Gilly Fraser

Gilly Fraser

United Kingdom
About: Journalist
Bio: Gilly Fraser was working as a reporter for local news station ITV Border when the bomb exploded over Lockerbie. She was one of the first journalists to arrive on the scene and she shares her memories of the attack and the aftermath, from a media personnel point of view.

    Reporting on the Surreal

    The day of the attack

    12/21/1988

    Gilly Fraser had been working for local news broadcaster ITV Border since 1986, and was watching television at her home just outside of Carlisle on the night of the attack. 

    Gilly was supposed to be out partying with her colleagues, but she was feeling poorly and chose to stay home instead. As soon as news broke of a major incident in Lockerbie, she jumped into her car and headed north.

    The sheer scale of the disaster quickly became apparent, and Gilly recalls a scene of confusion across the town. But despite the horrors unfolding all around, she describes what felt like an eerie sense of calm.

    Gilly’s natural instincts, as a journalist, was to try and find answers as quickly as possible. But this was unlike any other story she had ever reported on.

    Communications between journalists, emergency services and the news broadcasters was limited due to the ongoing power and telephone outages. Gilly was determined to stick with the story as long as was required. 

    The days following the attack

    12/22/1988

    In order to cope with the devastating scenes that she was reporting on, Gilly focused on putting her own personal feelings to the back of her mind. By doing so, she felt able to remain professional without becoming overwhelmed with emotions.

    Media trust and intrusion

    12/24/1988-1/24/1989

    Having presented the local news for ITV Border for two years before the disaster happened, Gilly was a well-known and respected journalist in many households across Dumfries and Galloway.

    She believes the trust she had built with the local community secured her some of the first television interviews on the night of the bombing.

    Left: Gilly alongside her ITV Border camera production team in 1988. Right: At the time of the attack, Gilly had been an anchor for ITV Border for two years, and was a trusted and well-known face in the south of Scotland

    But Gilly recalls that asking residents to open up about the chaos that was unfolding around them, was the most challenging part of the job.

    It’s been widely reported that the residents of Lockerbie felt that the world’s media quickly became intrusive.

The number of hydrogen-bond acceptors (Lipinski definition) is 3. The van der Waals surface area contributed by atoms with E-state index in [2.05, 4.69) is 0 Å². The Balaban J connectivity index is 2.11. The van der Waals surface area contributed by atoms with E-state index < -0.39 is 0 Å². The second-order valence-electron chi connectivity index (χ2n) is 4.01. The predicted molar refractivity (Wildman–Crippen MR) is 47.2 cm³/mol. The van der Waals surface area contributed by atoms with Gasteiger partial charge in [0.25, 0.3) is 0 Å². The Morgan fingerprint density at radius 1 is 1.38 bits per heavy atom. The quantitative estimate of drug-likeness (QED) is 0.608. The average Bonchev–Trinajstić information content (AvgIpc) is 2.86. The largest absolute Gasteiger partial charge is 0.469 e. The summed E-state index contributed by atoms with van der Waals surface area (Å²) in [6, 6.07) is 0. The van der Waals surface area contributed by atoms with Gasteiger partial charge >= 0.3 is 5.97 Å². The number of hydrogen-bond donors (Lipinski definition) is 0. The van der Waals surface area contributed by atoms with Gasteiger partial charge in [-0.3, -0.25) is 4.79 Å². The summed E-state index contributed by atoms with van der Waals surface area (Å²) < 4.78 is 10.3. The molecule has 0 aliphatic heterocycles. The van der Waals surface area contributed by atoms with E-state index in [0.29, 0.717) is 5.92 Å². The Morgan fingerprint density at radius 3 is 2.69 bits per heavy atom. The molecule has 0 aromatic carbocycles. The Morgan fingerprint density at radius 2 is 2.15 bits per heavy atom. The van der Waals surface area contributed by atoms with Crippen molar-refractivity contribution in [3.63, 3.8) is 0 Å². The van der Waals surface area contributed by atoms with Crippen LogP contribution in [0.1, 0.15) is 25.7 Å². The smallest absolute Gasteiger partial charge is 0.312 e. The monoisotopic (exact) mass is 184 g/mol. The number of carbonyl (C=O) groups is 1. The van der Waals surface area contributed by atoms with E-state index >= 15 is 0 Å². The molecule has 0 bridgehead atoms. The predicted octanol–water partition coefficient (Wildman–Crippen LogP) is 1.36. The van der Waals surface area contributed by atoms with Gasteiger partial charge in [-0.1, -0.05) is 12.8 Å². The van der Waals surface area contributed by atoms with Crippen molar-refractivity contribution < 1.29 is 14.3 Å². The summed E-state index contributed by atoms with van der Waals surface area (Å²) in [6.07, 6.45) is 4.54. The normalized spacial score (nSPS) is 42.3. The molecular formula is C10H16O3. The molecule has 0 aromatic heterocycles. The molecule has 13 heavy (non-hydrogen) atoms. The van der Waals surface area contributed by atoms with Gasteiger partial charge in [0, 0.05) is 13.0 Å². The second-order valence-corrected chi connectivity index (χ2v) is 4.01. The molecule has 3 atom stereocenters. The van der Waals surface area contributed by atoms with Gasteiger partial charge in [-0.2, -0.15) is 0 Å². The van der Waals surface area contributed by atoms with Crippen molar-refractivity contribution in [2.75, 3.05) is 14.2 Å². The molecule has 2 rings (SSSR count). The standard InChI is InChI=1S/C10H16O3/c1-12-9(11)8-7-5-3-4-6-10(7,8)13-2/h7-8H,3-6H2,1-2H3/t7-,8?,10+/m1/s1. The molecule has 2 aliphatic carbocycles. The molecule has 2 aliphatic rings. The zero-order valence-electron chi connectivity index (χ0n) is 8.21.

For Gilly, as a local journalist who had spent years building positive relationships with those in the town, it was difficult to witness.

    But it wasn’t long before Gilly found herself at the centre of some uncomfortable situations.

    The community that formed as a result of the attack

    12/28/1988

    A number of parliamentary figures and dignitaries from across the world visited Lockerbie in the aftermath. They were present at some of the funerals which were held for the victims. Hundreds of people from across the town turned out to pay their respects.

    On the night of the attack and the following days and weeks, the community in Lockerbie were widely praised for the empathy and kindness shown to both locals and strangers. It's something that Gilly witnessed first-hand.

    Lockerbie's recovery and resilience

    6/1/1989

    Due to the condemnation of some of the media, it took a while to rebuild relationships with the local community in Lockerbie- who had become wary of all journalists.

    But Gilly explains that time proved to be a healer.

    Gilly still lives in the south of Scotland and knows Lockerbie for the wonderful town it is today- not just the town that was at the centre of a terrorist attack. 

    She would like to encourage those who haven’t visited the town, to experience all it has to offer and the warm welcome that awaits visitors from all over the world.

     

    Gilly spent days reporting on the worst terrorist attack to ever take place on British soil. She witnessed horrors, death and destruction and interviewing countless people who were expressing their heartbreaking, raw emotions would take its toll on Gilly. 

    Gilly was never provided with any counselling in the days, weeks or years following the bombing, but admits that speaking about the events may have helped to process what she experienced.

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